After approving the first-ever Independent Expert at the United Nations to focus on LGBTQ human rights a few months ago, a group of states at the U.N. General Assembly in New York has introduced a hostile resolution, putting this position in jeopardy.
In a procedural move, the African Group at the U.N. is questioning the basis of the resolution. If this move succeeds, it would delay, possibly indefinitely, Vitit Muntarbhorn, who was appointed to the position in September, from fulfilling his mandate ability to do his job.
“This dangerous resolution could undermine efforts to protect LGBTQ people from violence and discrimination and sends a message that the lives of LGBTQ people are worth less and under deserving of protection,” said Ty Cobb, Director of HRC Global. “It also undermines a core principle of the Universal Declaration of Human Rights, acceded to by every country in the world, that ‘all human beings are born free and equal in dignity and rights.'”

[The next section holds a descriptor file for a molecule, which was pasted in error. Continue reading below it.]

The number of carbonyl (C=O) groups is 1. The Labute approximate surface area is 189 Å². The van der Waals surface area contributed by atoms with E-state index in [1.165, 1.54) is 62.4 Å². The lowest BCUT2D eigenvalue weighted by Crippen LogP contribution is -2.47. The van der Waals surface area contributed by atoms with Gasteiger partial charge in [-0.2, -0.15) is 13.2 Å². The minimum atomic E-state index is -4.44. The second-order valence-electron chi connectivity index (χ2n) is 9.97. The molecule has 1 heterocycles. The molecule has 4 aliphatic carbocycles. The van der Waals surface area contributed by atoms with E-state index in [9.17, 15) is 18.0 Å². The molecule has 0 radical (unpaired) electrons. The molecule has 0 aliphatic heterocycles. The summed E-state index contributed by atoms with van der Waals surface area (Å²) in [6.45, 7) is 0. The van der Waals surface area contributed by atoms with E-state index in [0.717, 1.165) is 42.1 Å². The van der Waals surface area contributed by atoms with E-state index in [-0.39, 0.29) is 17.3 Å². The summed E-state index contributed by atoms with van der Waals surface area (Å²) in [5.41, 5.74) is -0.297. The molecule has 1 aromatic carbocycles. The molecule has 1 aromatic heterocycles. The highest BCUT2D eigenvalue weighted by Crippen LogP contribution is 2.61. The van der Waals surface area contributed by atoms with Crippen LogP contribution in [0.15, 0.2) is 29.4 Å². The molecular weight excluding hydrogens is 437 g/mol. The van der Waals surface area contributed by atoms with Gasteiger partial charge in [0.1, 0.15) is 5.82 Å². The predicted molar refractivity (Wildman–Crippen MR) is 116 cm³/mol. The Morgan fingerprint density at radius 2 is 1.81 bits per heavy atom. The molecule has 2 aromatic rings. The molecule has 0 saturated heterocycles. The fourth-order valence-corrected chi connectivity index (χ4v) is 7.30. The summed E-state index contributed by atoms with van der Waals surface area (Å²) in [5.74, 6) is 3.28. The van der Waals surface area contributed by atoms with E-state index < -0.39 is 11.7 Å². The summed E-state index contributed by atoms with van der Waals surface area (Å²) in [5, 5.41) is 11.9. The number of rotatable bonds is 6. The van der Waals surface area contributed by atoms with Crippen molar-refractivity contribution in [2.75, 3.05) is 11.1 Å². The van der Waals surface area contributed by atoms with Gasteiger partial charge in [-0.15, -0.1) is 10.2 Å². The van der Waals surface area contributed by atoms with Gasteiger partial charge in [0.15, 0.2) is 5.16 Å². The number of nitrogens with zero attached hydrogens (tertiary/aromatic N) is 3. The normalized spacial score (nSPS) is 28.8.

Earlier this year, HRC hailed the U.N. Human Rights Council’s groundbreaking vote to create the position.
Global LGBTQ equality has been a core component of the Obama Administration and Obama’s UN Ambassadors international human rights’ legacies. If the resolution passes, it could set back the efforts of the U.S. to protect LGBTQ people at home and abroad. A recent joint podcast with HRC Global staff and the U.S. State Department highlighted the leading role of the Obama Administration at the United Nations, including partnering with countries across the globe to support the first-ever resolution on the rights of LGBTQ people in 2011, participating in the first hearing in the U.N. Security Council on violence towards LGBTQ people under ISIL, co-hosting numerous events on bias motivated violence towards LGBTQ people, and supporting the creation of the Independent Expert.
HRC condemns this resolution and urges members of the U.N. to reject it as well.